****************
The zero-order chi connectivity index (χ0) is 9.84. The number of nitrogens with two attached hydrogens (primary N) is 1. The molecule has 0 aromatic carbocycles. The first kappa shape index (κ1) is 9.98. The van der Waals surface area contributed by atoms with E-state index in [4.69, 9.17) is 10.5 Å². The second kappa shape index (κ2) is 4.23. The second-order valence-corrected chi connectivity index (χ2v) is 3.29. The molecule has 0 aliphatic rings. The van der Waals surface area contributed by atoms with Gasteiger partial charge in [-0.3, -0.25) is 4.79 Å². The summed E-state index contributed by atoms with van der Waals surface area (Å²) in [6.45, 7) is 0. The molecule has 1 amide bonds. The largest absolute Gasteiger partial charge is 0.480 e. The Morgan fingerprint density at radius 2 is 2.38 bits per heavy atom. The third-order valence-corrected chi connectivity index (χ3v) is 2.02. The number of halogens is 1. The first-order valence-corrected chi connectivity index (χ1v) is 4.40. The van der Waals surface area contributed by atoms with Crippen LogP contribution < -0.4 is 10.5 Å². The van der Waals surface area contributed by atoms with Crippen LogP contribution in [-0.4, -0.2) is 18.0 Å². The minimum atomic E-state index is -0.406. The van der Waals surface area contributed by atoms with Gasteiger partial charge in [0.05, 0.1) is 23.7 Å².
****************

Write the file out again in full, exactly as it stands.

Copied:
The zero-order chi connectivity index (χ0) is 9.84. The number of nitrogens with two attached hydrogens (primary N) is 1. The molecule has 0 aromatic carbocycles. The first kappa shape index (κ1) is 9.98. The van der Waals surface area contributed by atoms with E-state index in [4.69, 9.17) is 10.5 Å². The second kappa shape index (κ2) is 4.23. The second-order valence-corrected chi connectivity index (χ2v) is 3.29. The molecule has 0 aliphatic rings. The van der Waals surface area contributed by atoms with Gasteiger partial charge in [-0.3, -0.25) is 4.79 Å². The summed E-state index contributed by atoms with van der Waals surface area (Å²) in [6.45, 7) is 0. The molecule has 1 amide bonds. The largest absolute Gasteiger partial charge is 0.480 e. The Morgan fingerprint density at radius 2 is 2.38 bits per heavy atom. The third-order valence-corrected chi connectivity index (χ3v) is 2.02. The number of halogens is 1. The first-order valence-corrected chi connectivity index (χ1v) is 4.40. The van der Waals surface area contributed by atoms with Crippen LogP contribution < -0.4 is 10.5 Å². The van der Waals surface area contributed by atoms with Crippen LogP contribution in [-0.4, -0.2) is 18.0 Å². The minimum atomic E-state index is -0.406. The van der Waals surface area contributed by atoms with Gasteiger partial charge in [0.05, 0.1) is 23.7 Å².